HASTINGS — High school students from across the state were able to sign agreements to enter the diesel technology program at Central Community College-Hastings, while a handful of additional students were recognized alongside their partnerships with sponsoring companies at a signing ceremony Wednesday.

Approximately 20 students signed agreements as part of CCC-Hastings’ first-ever signing day. Mark Funkey, associate dean for skilled and technical sciences at CCC-Hastings, said the event was initiated by some of the college’s industry partners who wanted to recognize their sponsorship students. It later grew to be a ceremony recognizing all future diesel technology students.

Funkey said there are three different specializations to diesel technology: agricultural construction (working on farm construction equipment and learning how to repair it), on-the-road trucks (semi trucks) and power generation (large diesel engines that are used to power different facilities or sites).

Grand Island Senior High senior Gabino Saldivar Gomez was one student who signed an agreement Wednesday. He said since he was young, he loved cars and has always been working on them.

“I started at Career Pathways Institute working on cars,” Saldivar Gomez said. “At first, it was hard for me. But now, it is really easy for me and I enjoy doing it because you are not doing the same thing every day. You work with different cars, different trucks and different issues. I have learned a little bit about diesel technology and want to do that. I want to see how far I can go in it and make it my long-term career.”

Saldivar Gomez said he was honored to attend the signing ceremony Wednesday and is eager to enter the diesel technology program.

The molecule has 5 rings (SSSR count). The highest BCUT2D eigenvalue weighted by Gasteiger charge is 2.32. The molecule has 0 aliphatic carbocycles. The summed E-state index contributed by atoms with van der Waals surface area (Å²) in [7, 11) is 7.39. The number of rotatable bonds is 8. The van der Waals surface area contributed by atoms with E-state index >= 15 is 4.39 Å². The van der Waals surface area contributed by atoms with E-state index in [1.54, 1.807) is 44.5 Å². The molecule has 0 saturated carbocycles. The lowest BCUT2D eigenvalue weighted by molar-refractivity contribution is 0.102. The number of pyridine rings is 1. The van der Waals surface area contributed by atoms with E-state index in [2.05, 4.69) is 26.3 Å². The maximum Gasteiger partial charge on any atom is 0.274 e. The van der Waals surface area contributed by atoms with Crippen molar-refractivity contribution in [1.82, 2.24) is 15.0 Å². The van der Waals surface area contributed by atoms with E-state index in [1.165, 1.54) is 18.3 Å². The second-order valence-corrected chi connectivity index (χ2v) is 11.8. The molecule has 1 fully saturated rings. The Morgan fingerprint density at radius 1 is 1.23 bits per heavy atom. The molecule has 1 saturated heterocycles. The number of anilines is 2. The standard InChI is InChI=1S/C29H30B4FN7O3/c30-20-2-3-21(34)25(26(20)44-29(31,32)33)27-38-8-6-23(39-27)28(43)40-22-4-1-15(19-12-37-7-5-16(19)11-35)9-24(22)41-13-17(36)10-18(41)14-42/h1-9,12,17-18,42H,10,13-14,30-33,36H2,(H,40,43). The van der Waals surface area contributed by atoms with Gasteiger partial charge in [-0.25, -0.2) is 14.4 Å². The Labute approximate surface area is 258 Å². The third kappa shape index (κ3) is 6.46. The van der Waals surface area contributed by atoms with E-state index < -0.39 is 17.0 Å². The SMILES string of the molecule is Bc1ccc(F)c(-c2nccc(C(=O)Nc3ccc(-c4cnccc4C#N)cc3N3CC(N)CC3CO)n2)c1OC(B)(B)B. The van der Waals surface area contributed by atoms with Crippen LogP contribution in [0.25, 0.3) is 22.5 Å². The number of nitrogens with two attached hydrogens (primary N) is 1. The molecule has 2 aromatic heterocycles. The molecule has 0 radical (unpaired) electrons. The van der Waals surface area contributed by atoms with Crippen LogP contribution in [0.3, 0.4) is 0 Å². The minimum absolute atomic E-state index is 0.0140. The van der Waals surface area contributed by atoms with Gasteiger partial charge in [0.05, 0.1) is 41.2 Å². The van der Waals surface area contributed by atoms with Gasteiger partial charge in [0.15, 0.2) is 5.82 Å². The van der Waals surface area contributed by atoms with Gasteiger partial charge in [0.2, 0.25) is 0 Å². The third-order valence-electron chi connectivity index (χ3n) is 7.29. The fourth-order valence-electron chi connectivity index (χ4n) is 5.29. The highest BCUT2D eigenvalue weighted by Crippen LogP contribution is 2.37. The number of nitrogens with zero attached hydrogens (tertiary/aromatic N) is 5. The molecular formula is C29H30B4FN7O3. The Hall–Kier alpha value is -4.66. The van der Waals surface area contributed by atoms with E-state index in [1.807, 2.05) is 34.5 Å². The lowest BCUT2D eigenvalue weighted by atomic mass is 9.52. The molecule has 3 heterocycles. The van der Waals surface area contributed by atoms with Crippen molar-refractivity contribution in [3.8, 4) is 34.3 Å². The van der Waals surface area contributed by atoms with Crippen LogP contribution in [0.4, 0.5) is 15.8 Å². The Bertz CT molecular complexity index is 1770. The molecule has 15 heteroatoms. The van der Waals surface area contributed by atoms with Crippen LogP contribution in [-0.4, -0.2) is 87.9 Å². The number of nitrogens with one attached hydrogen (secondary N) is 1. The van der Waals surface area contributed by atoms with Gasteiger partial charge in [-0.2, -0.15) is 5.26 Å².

Charles Lesser, a student at Millard North High School, said he thought Wednesday’s event was an opportunity for students to network with companies that have hired them, or could hire them in the future. He said NMC is sponsoring him while he goes through the program.

“NMC will pay for my tuition, uniform, tools and a bunch of other things,” Lesser said. “In return, I will do a paid summer internship with them. When I graduate, I will do some more training with them and have a two-year commitment. After that, I am free to stay with the company or move on.”

Nate Allen, CCC dean of skilled and technical sciences, said the sponsoring companies work with CCC in the recruiting process, but the selection of who the companies sponsor is at the company’s discretion.

“It (partnership) adds a little more accountability to the student because the employers are actively engaged in their education,” he said. “There are monthly meetings and they have to meet standards. A student could actually be sponsored and have a little bit more responsibility and things they have to do than what is required of a traditional student coming into the program.”

Ben Gano, manager of talent acquisition at NMC, said the company has been a partner with CCC for almost 24 years. He said the company realized it was hard to find skilled employees and needed to recruit people and train them. The partnership with CCC allows it to do so.

“We are creating our own pipeline,” Gano said. “Everybody, including us, wants skilled people. What is the best way to do it? You build it within. You put them through college and train them your culture and skills. You have to invest in education and training, but you have somebody who knows your culture.”

When the sponsored students graduate, Gano said, they will be put through six more months of Caterpillar training to ensure they have the knowledge and skills needed to work at NMC.

CCC-Hastings President Bill Hitesman thanked the students for their commitment to joining the program and growing the workforce.

“You read all the time about the skilled workforce that we are so desperately in need of in the state and the country and you are a part of that,” Hitesman told the students. “Your skills you are going to obtain will prove extremely valuable to all of us to keep the economy and manufacturing going. It will also keep industries here.”

Allen said CCC is hoping to grow the industry partnerships and agreement signing to other programs and divisions next year. Hitesman said he hopes Wednesday’s signing event is the first of many to come.


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